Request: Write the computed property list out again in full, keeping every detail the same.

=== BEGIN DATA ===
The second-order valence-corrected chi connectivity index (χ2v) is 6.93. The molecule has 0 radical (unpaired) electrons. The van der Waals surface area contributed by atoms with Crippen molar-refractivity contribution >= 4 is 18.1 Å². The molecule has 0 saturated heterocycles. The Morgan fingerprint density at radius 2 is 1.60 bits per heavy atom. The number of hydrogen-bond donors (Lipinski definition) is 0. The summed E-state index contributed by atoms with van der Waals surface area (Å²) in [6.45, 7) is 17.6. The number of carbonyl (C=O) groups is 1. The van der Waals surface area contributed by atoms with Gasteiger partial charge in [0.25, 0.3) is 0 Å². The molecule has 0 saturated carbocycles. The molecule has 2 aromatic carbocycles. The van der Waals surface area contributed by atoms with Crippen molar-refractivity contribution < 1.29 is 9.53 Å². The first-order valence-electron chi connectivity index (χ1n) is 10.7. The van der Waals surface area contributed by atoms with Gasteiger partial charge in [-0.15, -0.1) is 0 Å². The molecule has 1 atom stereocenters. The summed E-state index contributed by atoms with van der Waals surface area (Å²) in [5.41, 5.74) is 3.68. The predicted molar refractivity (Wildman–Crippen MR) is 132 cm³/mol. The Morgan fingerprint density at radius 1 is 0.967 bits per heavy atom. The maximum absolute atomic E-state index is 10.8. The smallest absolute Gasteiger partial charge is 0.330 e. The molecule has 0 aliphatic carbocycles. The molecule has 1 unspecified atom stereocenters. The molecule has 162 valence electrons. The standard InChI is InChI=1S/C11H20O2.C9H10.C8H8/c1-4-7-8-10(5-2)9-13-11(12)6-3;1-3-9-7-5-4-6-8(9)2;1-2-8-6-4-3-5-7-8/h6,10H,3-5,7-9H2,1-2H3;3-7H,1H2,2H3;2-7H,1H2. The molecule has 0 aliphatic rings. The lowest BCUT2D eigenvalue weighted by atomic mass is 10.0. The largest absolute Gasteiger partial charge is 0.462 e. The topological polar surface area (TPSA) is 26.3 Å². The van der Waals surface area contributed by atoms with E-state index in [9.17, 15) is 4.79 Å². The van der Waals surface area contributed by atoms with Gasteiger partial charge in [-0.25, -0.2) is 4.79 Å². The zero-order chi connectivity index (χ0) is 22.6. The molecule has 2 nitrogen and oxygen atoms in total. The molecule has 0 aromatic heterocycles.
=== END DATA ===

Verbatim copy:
The second-order valence-corrected chi connectivity index (χ2v) is 6.93. The molecule has 0 radical (unpaired) electrons. The van der Waals surface area contributed by atoms with Crippen molar-refractivity contribution >= 4 is 18.1 Å². The molecule has 0 saturated heterocycles. The Morgan fingerprint density at radius 2 is 1.60 bits per heavy atom. The number of hydrogen-bond donors (Lipinski definition) is 0. The summed E-state index contributed by atoms with van der Waals surface area (Å²) in [6.45, 7) is 17.6. The number of carbonyl (C=O) groups is 1. The van der Waals surface area contributed by atoms with Gasteiger partial charge in [0.25, 0.3) is 0 Å². The molecule has 0 saturated carbocycles. The molecule has 2 aromatic carbocycles. The van der Waals surface area contributed by atoms with Crippen molar-refractivity contribution < 1.29 is 9.53 Å². The first-order valence-electron chi connectivity index (χ1n) is 10.7. The van der Waals surface area contributed by atoms with Gasteiger partial charge in [-0.15, -0.1) is 0 Å². The molecule has 1 atom stereocenters. The summed E-state index contributed by atoms with van der Waals surface area (Å²) in [5.41, 5.74) is 3.68. The predicted molar refractivity (Wildman–Crippen MR) is 132 cm³/mol. The Morgan fingerprint density at radius 1 is 0.967 bits per heavy atom. The maximum absolute atomic E-state index is 10.8. The smallest absolute Gasteiger partial charge is 0.330 e. The molecule has 0 aliphatic carbocycles. The molecule has 1 unspecified atom stereocenters. The molecule has 162 valence electrons. The standard InChI is InChI=1S/C11H20O2.C9H10.C8H8/c1-4-7-8-10(5-2)9-13-11(12)6-3;1-3-9-7-5-4-6-8(9)2;1-2-8-6-4-3-5-7-8/h6,10H,3-5,7-9H2,1-2H3;3-7H,1H2,2H3;2-7H,1H2. The molecule has 0 aliphatic rings. The lowest BCUT2D eigenvalue weighted by atomic mass is 10.0. The largest absolute Gasteiger partial charge is 0.462 e. The topological polar surface area (TPSA) is 26.3 Å². The van der Waals surface area contributed by atoms with E-state index in [9.17, 15) is 4.79 Å². The van der Waals surface area contributed by atoms with Gasteiger partial charge in [-0.25, -0.2) is 4.79 Å². The zero-order chi connectivity index (χ0) is 22.6. The molecule has 2 nitrogen and oxygen atoms in total. The molecule has 0 aromatic heterocycles.